In the years following the publication of the Brighton report, the descriptive criteria and diagnostic scoring system proposed by the International AIH Group have been widely used by many investigators. By 1998, it was thought that there were sufficient published data to undertake a comprehensive review of these recommendations, in light of this information, other developments and experience in diagnostic modalities for liver disease in general. This review indicated that, overall, the Brighton criteria appeared to be quite robust and required only relatively minor adjustments to bring them up to date.
The review confirmed that AIH predominantly affects females (but is being increasingly recognized in males) and that it can present at almost any age. However, it was noted that previous impressions of a bimodal distribution in age at presentation (with peaks around puberty and between the fifth and sixth decades of life) probably reflect patterns of patient referrals to specialist centres, and that the majority of patients with AIH seen in gastroenterology practices today are above 50 years of age, although the condition may be underdiagnosed in elderly people. The presenting clinical, biochemical, serological and histological features (both typical and ‘atypical’) described above are also confirmed, but it is noted that histological features such as lymphoid aggregates, steatosis, deposits of copper or iron, and bile ductule proliferation lack the required specificity to exclude AIH, except when such features are sufficiently prominent to raise doubts about the diagnosis. Morphological changes that should exclude AIH are bile duct damage typical of PBC or PSC (ie, granulomatous cholangitis, or severe concentric periductal fibrosis and/or a substantial periportal ductular reaction with copper or copper-associated protein accumulation) and well defined granulomas. A pharmacy deserving your trust and giving you cialis professional 20 mg along with other services.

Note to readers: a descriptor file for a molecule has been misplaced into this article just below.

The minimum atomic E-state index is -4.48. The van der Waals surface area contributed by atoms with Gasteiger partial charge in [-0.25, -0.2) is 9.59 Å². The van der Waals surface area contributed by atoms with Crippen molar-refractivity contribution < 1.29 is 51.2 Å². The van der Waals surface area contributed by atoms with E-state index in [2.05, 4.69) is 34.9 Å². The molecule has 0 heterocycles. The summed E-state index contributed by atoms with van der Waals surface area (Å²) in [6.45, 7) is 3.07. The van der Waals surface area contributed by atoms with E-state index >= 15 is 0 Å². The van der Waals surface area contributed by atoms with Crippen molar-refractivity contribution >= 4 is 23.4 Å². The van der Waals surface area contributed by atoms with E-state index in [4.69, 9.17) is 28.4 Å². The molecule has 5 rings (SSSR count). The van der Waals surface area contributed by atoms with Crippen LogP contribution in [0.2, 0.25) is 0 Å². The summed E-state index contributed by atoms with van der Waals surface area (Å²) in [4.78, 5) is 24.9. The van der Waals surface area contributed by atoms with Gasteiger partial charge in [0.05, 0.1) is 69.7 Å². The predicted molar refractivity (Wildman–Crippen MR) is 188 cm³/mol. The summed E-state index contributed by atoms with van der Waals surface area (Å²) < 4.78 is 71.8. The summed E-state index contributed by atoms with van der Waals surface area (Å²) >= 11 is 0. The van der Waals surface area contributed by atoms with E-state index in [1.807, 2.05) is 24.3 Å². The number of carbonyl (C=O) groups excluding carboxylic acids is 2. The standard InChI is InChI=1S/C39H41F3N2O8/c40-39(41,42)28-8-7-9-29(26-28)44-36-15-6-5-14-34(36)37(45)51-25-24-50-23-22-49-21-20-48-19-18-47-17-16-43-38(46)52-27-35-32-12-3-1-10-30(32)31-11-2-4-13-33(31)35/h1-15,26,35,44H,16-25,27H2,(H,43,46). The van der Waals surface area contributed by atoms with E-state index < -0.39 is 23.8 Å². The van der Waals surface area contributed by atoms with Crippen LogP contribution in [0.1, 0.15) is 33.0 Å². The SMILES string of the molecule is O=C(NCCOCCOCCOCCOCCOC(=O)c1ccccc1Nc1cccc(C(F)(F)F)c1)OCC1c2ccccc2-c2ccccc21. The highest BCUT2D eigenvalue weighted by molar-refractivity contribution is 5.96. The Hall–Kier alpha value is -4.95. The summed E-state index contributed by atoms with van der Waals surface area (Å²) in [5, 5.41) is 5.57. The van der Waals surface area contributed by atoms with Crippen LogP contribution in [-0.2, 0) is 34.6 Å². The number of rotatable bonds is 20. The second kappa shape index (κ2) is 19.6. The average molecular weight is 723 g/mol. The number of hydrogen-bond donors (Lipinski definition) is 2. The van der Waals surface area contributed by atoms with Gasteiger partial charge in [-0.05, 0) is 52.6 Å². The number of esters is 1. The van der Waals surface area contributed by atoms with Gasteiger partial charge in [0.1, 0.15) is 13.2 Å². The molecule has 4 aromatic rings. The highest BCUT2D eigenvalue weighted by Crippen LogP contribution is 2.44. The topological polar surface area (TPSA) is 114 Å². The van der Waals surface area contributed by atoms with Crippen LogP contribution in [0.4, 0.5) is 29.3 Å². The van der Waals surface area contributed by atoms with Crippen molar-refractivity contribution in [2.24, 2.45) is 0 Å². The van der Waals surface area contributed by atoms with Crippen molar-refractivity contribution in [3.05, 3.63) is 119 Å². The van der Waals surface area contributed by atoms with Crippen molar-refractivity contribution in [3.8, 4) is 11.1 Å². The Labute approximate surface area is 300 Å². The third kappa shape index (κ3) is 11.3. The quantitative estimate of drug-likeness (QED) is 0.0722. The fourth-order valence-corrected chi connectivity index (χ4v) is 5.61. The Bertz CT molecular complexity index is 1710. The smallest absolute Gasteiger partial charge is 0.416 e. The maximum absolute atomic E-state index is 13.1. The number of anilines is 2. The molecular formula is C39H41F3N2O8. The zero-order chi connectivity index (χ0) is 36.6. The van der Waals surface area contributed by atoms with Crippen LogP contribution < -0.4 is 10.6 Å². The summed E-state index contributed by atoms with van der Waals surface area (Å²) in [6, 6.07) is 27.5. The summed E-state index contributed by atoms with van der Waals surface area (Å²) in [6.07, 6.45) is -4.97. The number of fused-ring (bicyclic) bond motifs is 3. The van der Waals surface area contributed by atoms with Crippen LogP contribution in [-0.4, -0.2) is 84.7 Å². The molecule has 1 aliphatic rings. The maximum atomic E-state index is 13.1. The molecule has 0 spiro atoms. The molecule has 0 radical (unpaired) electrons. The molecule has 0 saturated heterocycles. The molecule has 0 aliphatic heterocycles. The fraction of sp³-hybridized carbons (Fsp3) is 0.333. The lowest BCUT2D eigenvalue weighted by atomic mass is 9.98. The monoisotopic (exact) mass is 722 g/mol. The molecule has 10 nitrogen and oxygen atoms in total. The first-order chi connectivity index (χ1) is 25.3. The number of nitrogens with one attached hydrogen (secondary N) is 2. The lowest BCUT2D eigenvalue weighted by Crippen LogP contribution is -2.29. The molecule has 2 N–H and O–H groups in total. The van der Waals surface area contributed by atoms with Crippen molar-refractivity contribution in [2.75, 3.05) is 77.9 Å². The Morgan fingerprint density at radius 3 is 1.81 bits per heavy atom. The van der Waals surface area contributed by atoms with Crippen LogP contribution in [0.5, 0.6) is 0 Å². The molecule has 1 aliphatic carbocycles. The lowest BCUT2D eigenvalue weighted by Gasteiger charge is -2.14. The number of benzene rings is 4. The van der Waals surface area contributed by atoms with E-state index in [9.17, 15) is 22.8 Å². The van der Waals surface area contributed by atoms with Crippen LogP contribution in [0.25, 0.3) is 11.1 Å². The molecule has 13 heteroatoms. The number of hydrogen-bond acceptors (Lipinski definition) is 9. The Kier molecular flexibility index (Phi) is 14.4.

Progress in defining subspecificities of ANA, SMA and anti-LKM1 has been noted, but some subspecificities (eg, those of ANA) have limited clinical implications, while reliance on others (eg, anti-actin SMA) can lead to missed diagnoses; also, testing for such subspecificities is not yet provided by most routine clinical immunology laboratories. Some of the more specialized autoantibodies that react with liver-derived antigens continue to be of interest, but tests for these are not yet widely available. Diagnosis of AIH, therefore, continues to rely on the detection of ANA, SMA and anti-LKM1 by conventional techniques. However, recent studies have indicated that high titres of perinuclear antineutrophil cytoplasmic antibodies, detected by immunofluorescence on ethanol-fixed neutrophils, can be found in the majority of patients with AIH. Thus, perinuclear antineutrophil cytoplasmic antibodies may prove to be a useful addition to the diagnostic repertoire, particularly for patients who are seronegative for ANA, SMA and anti-LKM1.